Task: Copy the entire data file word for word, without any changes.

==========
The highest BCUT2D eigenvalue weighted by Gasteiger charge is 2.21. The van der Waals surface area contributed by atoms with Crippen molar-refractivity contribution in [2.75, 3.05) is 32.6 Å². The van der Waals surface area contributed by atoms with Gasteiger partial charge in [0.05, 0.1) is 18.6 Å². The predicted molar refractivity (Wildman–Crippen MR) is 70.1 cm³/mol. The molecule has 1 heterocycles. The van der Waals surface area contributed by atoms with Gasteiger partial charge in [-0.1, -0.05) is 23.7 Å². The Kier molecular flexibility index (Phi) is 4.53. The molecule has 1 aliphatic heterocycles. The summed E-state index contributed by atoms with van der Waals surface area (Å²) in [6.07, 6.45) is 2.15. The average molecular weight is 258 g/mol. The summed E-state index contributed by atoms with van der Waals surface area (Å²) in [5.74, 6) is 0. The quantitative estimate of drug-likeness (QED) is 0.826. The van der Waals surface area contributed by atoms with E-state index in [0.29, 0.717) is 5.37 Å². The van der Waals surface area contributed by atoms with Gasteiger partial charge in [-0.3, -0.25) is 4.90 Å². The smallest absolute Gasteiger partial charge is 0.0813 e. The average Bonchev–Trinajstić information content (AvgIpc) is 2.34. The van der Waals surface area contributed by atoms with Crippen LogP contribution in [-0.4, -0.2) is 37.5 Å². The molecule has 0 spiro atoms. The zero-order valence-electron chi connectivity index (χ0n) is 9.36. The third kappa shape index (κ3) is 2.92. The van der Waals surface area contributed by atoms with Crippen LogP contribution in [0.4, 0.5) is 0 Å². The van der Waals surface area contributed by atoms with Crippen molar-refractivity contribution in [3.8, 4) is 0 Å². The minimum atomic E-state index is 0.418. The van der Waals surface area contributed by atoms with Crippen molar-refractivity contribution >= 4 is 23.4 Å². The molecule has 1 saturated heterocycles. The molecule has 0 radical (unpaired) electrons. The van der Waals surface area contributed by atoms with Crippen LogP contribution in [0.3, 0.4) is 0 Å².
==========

The highest BCUT2D eigenvalue weighted by Gasteiger charge is 2.21. The van der Waals surface area contributed by atoms with Crippen molar-refractivity contribution in [2.75, 3.05) is 32.6 Å². The van der Waals surface area contributed by atoms with Gasteiger partial charge in [0.05, 0.1) is 18.6 Å². The predicted molar refractivity (Wildman–Crippen MR) is 70.1 cm³/mol. The molecule has 1 heterocycles. The van der Waals surface area contributed by atoms with Gasteiger partial charge in [-0.1, -0.05) is 23.7 Å². The Kier molecular flexibility index (Phi) is 4.53. The molecule has 1 aliphatic heterocycles. The summed E-state index contributed by atoms with van der Waals surface area (Å²) in [6.07, 6.45) is 2.15. The average molecular weight is 258 g/mol. The summed E-state index contributed by atoms with van der Waals surface area (Å²) in [5.74, 6) is 0. The quantitative estimate of drug-likeness (QED) is 0.826. The van der Waals surface area contributed by atoms with E-state index in [0.29, 0.717) is 5.37 Å². The van der Waals surface area contributed by atoms with Gasteiger partial charge in [-0.3, -0.25) is 4.90 Å². The smallest absolute Gasteiger partial charge is 0.0813 e. The average Bonchev–Trinajstić information content (AvgIpc) is 2.34. The van der Waals surface area contributed by atoms with Crippen LogP contribution in [-0.4, -0.2) is 37.5 Å². The molecule has 0 spiro atoms. The zero-order valence-electron chi connectivity index (χ0n) is 9.36. The third kappa shape index (κ3) is 2.92. The van der Waals surface area contributed by atoms with Crippen LogP contribution in [0.4, 0.5) is 0 Å². The van der Waals surface area contributed by atoms with Crippen molar-refractivity contribution in [3.8, 4) is 0 Å². The minimum atomic E-state index is 0.418. The van der Waals surface area contributed by atoms with Crippen molar-refractivity contribution >= 4 is 23.4 Å². The molecule has 1 saturated heterocycles. The molecule has 0 radical (unpaired) electrons. The van der Waals surface area contributed by atoms with Crippen LogP contribution in [0.3, 0.4) is 0 Å².